Maritime industry to rally after pandemic shockwave

KUALA LUMPUR (BERNAMA) – Global maritime trade is expected to plunge 4.1 per cent in 2020, as the health pandemic has taken a toll not only on the supply chains but also shipping networks and ports, resulting in plummeting cargo volumes, of which Malaysia was not spared.

The industry has also been dealing with the knock-on effects of growing trade protectionism and inward-looking policies, according to United Nations Conference on Trade and Development (UNCTAD) in a report last month.

Malaysia’s port operator Westport Holdings Bhd had said its container volume declined by four per cent for the first nine months of 2020 as compared to the same period last year.

It handled lesser container throughput of 7.73 million twenty-foot equivalent units (TEUs) during the first nine months of 2020 as container volume and demand were affected by various forms of lockdown imposed globally to control the spread of COVID-19.

According to Shipping Association Malaysia (SAM), container throughput for 2020 is expected to reduce by 15 per cent from 25 million TEUs in 2019 due to lower transhipment activities and container volume caused by the disruption in the supply chain.

Malaysia’s maritime sector also witnessed heated debates on the cabotage policy in Parliament in late November, which led to a change of Malaysia’s policy and sparking some industry positivism.

On November 24, Transport Minister Dr Wee Ka Siong while winding-up his debate on the Supply Bill 2021 told the Dewan Rakyat of his decision to revoke the cabotage policy exemption that allowed foreign-flagged ships to repair undersea cables in Malaysian waters.

The proposed revocation prompted former transport minister Anthony Loke Siew Fook who had granted the exemption then, to question Wee’s rationale for the decision.

Subsequently, opposition lawmakers and giant tech companies quizzed the government’s stance in welcoming investment from international companies as well as Malaysia’s aspirations as a data centre hub.

However, the Malaysia Shipowners’ Association, Malaysian Oil Support Vessels (OSV) Owners’ Association (MOSVA), and Association Of Marine Industries Of Malaysia (AMIM) welcomed the decision to revoke the cabotage policy exemption.

They see it as timely as they felt local companies should be given opportunities and consideration before any tenders for related works were awarded to foreign companies.

MOSVA President Mohamed Safwan Othman said the association supported the government’s decision and emphasised that more measures should be taken to revitalise and protect the local economy as it had heavily borne the brunt of COVID-19.

Citing other countries that are taking similar measures, he said the United States, Brazil and even Indonesia have a more stringent cabotage policy than Malaysia.

He also stressed that there were more pressing issues than cabotage, with many pseudo-Malaysian companies operating in the region.

“These companies use proxies to ‘Malaysianise’ their vessels and companies but they are actually owned by foreign companies, especially our southern neighbour.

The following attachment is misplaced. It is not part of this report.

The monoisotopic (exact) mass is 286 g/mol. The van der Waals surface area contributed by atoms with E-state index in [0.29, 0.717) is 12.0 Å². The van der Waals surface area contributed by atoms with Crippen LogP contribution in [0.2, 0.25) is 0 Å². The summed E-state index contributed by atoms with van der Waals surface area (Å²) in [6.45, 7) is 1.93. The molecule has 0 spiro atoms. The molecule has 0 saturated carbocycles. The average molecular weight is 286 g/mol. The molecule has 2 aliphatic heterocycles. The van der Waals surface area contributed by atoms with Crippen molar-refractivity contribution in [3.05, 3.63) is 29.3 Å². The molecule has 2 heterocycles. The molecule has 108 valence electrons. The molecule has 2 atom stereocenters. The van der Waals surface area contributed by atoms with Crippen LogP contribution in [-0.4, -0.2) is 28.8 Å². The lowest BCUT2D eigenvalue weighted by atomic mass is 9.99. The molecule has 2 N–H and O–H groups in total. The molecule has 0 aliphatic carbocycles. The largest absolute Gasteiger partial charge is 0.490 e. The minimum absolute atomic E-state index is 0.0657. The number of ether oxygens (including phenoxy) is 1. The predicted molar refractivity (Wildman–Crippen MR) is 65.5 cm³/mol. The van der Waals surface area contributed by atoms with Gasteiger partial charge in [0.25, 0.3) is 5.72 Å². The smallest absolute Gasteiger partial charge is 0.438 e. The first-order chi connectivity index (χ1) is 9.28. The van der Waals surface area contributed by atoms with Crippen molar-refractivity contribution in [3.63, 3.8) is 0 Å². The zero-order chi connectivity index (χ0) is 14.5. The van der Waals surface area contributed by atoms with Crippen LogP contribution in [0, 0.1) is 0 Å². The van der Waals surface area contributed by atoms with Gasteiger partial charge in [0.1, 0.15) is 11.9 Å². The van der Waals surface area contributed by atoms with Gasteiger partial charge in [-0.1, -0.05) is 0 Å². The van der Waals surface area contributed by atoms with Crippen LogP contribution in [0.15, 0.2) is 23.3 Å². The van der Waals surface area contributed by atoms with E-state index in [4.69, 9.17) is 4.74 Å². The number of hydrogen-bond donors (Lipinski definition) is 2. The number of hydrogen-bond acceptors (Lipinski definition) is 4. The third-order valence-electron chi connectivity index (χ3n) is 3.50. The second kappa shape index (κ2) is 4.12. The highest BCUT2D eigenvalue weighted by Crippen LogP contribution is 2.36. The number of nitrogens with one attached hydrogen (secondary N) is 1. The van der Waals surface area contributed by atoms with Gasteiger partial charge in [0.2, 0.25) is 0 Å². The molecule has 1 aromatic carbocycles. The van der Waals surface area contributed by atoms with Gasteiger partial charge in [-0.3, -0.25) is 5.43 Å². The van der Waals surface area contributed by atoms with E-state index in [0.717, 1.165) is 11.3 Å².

“Based on our estimate and observations, there are as many as 100 OSVs in Malaysia with Malaysian flags operating under these pseudo-Malaysian companies,” he said.

MOSVA members own about 300 vessels. There is an addition of about 100 vessels in Malaysian waters that are owned by non-MOSVA members including those belonging to pseudo-Malaysian companies.

“That translates into around RM1 billion of charter hires per year and this is actually detrimental to our economy, as much of the money will flow out of the country.

“With the recent controversy about foreign-owned cable-laying vessels working in Malaysian waters, it is time that such cabotage policy is strictly enforced and the practice stopped as otherwise the balance of payments will be further aggravated,” Mohamed Safwan said. On COVID-19, he said the OSV segment in Malaysia was quite badly hit by low oil prices and the rise of the pandemic, with a number of delays in operations and cancellations of projects.

“Most of the contracts supporting the productions remain as usual and there is no major re-negotiation of contracts from oil majors, including Petronas. The number of projects, including drilling, has been postponed,” he said, adding, the disruptions had resulted in the laying up of about 30 per cent of MOSVA members’ fleets.

On the RM3.7 billion allocation in Budget 2021 for the Maritime Development and Logistics Scheme, he said it was timely.

“MOSVA members will definitely try to utilise the funds that will be managed by Bank Pembangunan Malaysia Bhd (BPMB) and we have had a series of discussions with BPMB on this matter.

“The bank needs to somehow relax the conditions in order for us to expand or renew our fleets during this tough economic climate,” Mohamed Safwan said.

Meanwhile, he said certain types of OSVs including fast crew boats, accommodation workboats, and anchor handling and tug supply vessels (180 tonnes and above) needed to be built to restore depleting supply.

“Most of these vessels are near the age limit of 15 years and out of specifications. That’s the reason for expanding the fleet of certain types of vessels. “The vessels that were laid up are ones that are already oversupplied in the market, including Anchor Handling and Tug Supply vessels (60 tonnes and below) and Platform Supply Vessels,” he said.